Ceremony, talk about freedom and equal rights, sententious references to the Declaration of Independence, accompanied by the clanging of chains, the burning of weird lights, and prayers and songs – all had their compelling effect upon the Negroes’ emotions and thoughts. They were repeatedly reminded that their interests were eternally at war with those of Southern whites, and that their freedom demanded the continued supremacy of the Republican party.

As a consequence of these teachings, the Union League “voted the Negroes like “herds of senseless cattle.” One member described it as the ‘place we learn the law.” When asked why he voted Republican, another member replied “I can’t read, and I can’t write . . . We go by instructions. We don’t’ know nothing much.”

During the presidential campaign of 1868, the Union League of North Carolina declared that if Grant were not elected, the Negroes would be remanded to slavery; if elected, they would have farms, mules, and hold public office.

One fact is of fundamental importance in understanding the course of radical Reconstruction: the Negroes were aroused to political consciousness not of their own accord but by outside forces. This revolution in Southern behavior, unlike the more lasting political revolutions of history, was not a reflection of accomplishments in other fields.

Attainment of political equality by the Negroes, in other words, was not attended by social and economic gains, possibly not even signifying a general demand for these advantages.

Such a lack of support not only meant that the radical political experiment could be destroyed almost as easily as it was created, but that participation of the Negro in politics would be erratic and irresponsible. Even if it had not been that way, it would have been so regarded, because the Negroes did not preface their attempt to win political equality with the attainment of respect in other fields of social endeavor.”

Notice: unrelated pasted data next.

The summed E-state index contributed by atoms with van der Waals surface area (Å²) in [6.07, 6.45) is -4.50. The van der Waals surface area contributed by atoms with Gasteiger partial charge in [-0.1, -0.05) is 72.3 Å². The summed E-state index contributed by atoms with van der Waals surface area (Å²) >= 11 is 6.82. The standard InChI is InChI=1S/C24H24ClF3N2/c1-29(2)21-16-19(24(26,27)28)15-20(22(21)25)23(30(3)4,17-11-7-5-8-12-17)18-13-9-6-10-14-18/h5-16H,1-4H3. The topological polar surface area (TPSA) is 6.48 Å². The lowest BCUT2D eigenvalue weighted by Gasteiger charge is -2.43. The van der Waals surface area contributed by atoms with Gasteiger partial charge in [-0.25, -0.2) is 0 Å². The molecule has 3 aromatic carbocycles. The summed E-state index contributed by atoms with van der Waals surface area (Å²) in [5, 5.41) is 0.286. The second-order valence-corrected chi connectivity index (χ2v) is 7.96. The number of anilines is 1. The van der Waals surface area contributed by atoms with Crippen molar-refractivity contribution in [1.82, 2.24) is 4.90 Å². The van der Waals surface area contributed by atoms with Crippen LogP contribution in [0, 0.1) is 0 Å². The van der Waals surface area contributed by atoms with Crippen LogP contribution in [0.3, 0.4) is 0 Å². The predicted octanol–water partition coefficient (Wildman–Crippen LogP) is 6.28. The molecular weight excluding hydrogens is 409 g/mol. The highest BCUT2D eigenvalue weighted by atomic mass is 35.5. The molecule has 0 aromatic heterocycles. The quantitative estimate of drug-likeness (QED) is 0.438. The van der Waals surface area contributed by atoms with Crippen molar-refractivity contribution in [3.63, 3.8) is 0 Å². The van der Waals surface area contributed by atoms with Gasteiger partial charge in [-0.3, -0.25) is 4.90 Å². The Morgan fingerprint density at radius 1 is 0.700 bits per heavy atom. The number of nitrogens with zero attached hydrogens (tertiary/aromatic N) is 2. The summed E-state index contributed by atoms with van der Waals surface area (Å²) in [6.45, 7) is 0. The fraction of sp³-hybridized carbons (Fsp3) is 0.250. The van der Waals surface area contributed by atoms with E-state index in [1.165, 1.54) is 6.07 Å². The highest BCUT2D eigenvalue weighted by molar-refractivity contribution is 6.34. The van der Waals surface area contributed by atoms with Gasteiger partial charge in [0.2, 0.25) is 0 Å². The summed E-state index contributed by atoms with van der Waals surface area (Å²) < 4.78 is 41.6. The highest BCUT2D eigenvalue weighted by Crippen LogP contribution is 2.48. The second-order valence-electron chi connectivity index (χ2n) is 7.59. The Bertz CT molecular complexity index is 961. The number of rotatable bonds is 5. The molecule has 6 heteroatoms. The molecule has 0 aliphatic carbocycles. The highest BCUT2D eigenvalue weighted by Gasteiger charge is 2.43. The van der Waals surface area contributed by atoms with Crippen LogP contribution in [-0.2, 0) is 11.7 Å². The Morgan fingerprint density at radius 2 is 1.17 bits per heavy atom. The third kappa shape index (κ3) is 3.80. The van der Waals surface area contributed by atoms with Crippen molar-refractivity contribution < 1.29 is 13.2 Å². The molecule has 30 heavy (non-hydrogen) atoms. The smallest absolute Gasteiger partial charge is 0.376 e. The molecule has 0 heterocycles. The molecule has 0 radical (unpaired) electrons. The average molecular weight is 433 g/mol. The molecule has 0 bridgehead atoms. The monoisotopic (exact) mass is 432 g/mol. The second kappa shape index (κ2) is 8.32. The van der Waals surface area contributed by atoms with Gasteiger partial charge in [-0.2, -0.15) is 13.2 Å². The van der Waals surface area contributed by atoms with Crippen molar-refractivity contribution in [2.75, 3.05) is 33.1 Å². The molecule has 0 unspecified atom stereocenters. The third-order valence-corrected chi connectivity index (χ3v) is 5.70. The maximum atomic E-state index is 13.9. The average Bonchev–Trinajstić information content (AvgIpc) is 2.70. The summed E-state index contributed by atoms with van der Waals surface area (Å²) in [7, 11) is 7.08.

(A History of the South, Francis Butler Simkins, Alfred A. Knopf, 1953, excerpts, pp. 272-273)

Blue Not Marching with the Gray

Formed in 1866, the Grand Army of the Republic (GAR) was allegedly the creation of a Dr. B.F. Stephenson who “undoubtedly envisioned his new veterans’ group as a tool to further the political ambitions of two Illinois Republicans, General John A. Logan and Governor Richard Oglesby.” They considered the GAR as a postwar voting machine to be lubricated with generous army pensions, political appointments and favors, to help ensure political control of the South after the war. Southerners despised the GAR as much as the infamous Union League, and Gen. Nathan B. Forrest told a Cincinnati Enquirer newspaper correspondent that the Ku Klux Klan had developed in Tennessee as a “protection against Loyal [Union] Leagues and the Grand Army of the Republic.”